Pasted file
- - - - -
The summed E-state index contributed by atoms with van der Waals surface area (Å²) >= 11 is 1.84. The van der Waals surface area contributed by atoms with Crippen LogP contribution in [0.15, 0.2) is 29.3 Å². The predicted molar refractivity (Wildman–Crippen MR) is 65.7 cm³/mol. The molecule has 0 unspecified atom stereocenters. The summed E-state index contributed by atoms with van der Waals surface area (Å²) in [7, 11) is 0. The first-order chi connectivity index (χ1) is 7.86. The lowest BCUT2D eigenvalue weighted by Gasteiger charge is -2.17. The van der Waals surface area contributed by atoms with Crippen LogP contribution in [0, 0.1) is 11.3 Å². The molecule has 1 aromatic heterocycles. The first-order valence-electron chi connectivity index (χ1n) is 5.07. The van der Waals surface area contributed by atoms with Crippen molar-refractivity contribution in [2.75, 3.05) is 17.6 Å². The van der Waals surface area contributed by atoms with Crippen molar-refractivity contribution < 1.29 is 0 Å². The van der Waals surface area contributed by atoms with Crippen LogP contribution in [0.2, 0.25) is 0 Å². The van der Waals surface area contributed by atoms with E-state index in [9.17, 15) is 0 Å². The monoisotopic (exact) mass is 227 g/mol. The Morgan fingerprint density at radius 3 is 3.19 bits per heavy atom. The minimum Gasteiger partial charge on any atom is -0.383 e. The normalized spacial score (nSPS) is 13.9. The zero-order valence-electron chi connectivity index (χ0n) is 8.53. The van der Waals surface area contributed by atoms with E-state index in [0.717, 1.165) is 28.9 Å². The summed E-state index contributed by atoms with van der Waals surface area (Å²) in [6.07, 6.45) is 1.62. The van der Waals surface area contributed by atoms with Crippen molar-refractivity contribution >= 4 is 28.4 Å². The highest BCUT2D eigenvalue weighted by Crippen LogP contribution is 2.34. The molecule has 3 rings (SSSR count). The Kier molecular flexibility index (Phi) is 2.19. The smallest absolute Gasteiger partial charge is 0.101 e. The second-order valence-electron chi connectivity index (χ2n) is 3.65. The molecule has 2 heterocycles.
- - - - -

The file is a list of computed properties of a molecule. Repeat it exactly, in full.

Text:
The summed E-state index contributed by atoms with van der Waals surface area (Å²) >= 11 is 1.84. The van der Waals surface area contributed by atoms with Crippen LogP contribution in [0.15, 0.2) is 29.3 Å². The predicted molar refractivity (Wildman–Crippen MR) is 65.7 cm³/mol. The molecule has 0 unspecified atom stereocenters. The summed E-state index contributed by atoms with van der Waals surface area (Å²) in [7, 11) is 0. The first-order chi connectivity index (χ1) is 7.86. The lowest BCUT2D eigenvalue weighted by Gasteiger charge is -2.17. The van der Waals surface area contributed by atoms with Crippen LogP contribution in [0, 0.1) is 11.3 Å². The molecule has 1 aromatic heterocycles. The first-order valence-electron chi connectivity index (χ1n) is 5.07. The van der Waals surface area contributed by atoms with Crippen molar-refractivity contribution in [2.75, 3.05) is 17.6 Å². The van der Waals surface area contributed by atoms with Crippen molar-refractivity contribution < 1.29 is 0 Å². The van der Waals surface area contributed by atoms with Crippen LogP contribution in [0.2, 0.25) is 0 Å². The van der Waals surface area contributed by atoms with E-state index in [9.17, 15) is 0 Å². The monoisotopic (exact) mass is 227 g/mol. The Morgan fingerprint density at radius 3 is 3.19 bits per heavy atom. The minimum Gasteiger partial charge on any atom is -0.383 e. The normalized spacial score (nSPS) is 13.9. The zero-order valence-electron chi connectivity index (χ0n) is 8.53. The van der Waals surface area contributed by atoms with E-state index in [0.717, 1.165) is 28.9 Å². The summed E-state index contributed by atoms with van der Waals surface area (Å²) in [6.07, 6.45) is 1.62. The van der Waals surface area contributed by atoms with Crippen molar-refractivity contribution >= 4 is 28.4 Å². The highest BCUT2D eigenvalue weighted by Crippen LogP contribution is 2.34. The molecule has 3 rings (SSSR count). The Kier molecular flexibility index (Phi) is 2.19. The smallest absolute Gasteiger partial charge is 0.101 e. The second-order valence-electron chi connectivity index (χ2n) is 3.65. The molecule has 2 heterocycles.